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Spotify’s stock price was tumbling long before its Joe Rogan fiasco

Spotify's banner hangs outside the New York Stock Exchange on the day of its IPO in 2018.
Reuters / Lucas Jackson
For what it’s worth, Neil Young isn’t wholly responsible for Spotify’s falling stock price.
  • Samanth Subramanian
By Samanth Subramanian

Looking into the Future of Capitalism

Published

Joe Rogan didn’t help, admittedly. But Spotify’s stock price has been falling from its mid-pandemic peak for months now—even before Neil Young and other artists started pulling their songs from the streaming platform for hosting Rogan’s podcast and its flimsy views on vaccines. It’s an uncomfortable fact that Spotify has to contend with as it prepares to announce its fourth-quarter results today (Feb. 2).

Spotify went public in 2018, and its stock hit an all-time high closing price of $364.59 in February 2021. The first full year of the covid-19 pandemic had been good for Spotify, its shares nearly doubling in that period. Paid subscribers rose sharply, as people stayed at home and listened to Spotify as they cooked, cleaned, or relaxed. Searches for meditation podcasts, and for music that could be tagged “chill” or “instrumental,” increased. Overall podcast consumption more than doubled in that first pandemic year, when it bought the Joe Rogan Experience, the Michelle Obama podcast, and other big brands.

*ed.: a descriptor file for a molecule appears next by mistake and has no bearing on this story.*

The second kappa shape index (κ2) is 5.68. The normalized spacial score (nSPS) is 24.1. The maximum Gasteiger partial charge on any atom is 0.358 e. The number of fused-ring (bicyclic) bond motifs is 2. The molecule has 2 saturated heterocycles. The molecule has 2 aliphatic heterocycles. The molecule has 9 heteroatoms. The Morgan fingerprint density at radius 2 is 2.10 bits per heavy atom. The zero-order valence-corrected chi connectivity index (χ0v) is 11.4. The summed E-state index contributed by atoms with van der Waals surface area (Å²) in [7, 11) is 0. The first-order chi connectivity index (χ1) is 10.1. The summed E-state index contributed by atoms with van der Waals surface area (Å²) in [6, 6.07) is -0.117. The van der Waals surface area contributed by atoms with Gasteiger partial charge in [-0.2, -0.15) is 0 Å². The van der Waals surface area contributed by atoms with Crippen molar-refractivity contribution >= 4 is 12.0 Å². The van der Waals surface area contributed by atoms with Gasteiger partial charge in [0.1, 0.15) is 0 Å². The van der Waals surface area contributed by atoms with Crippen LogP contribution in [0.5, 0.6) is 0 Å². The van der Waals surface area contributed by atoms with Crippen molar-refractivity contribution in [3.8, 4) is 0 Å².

But not long after its stock hit its peak, Spotify correctly worried that covid-19 uncertainties and uneven recoveries from the pandemic would make 2021 a rocky year. The stock price dropped almost consistently through the year, as the growth in monthly active users slowed. Some analysts theorized that Spotify’s decision to hike its subscription prices in 30 markets in April 2021, in a bid to boost revenues, dissuaded new users from signing up; in an earnings call in July, Paul Vogel, Spotify’s CFO, argued instead that technical glitches had been behind the problem.

Spotify’s stock surged briefly again after its third-quarter results, in October 2021, when the company showed strong user growth once more. But then another slow slide, leading to a 52-week low for the share price by the end of January.

On Feb. 2, the company is likely to report a slate of solid results; one forecast showed unique visitors growing by 20% quarter-on-quarter, and analysts thought Spotify would either meet or exceed revenue expectations. But the controversy swirling around the Joe Rogan podcast could dog the stock nonetheless, pushing its price down even in the wake of a fine quarter.

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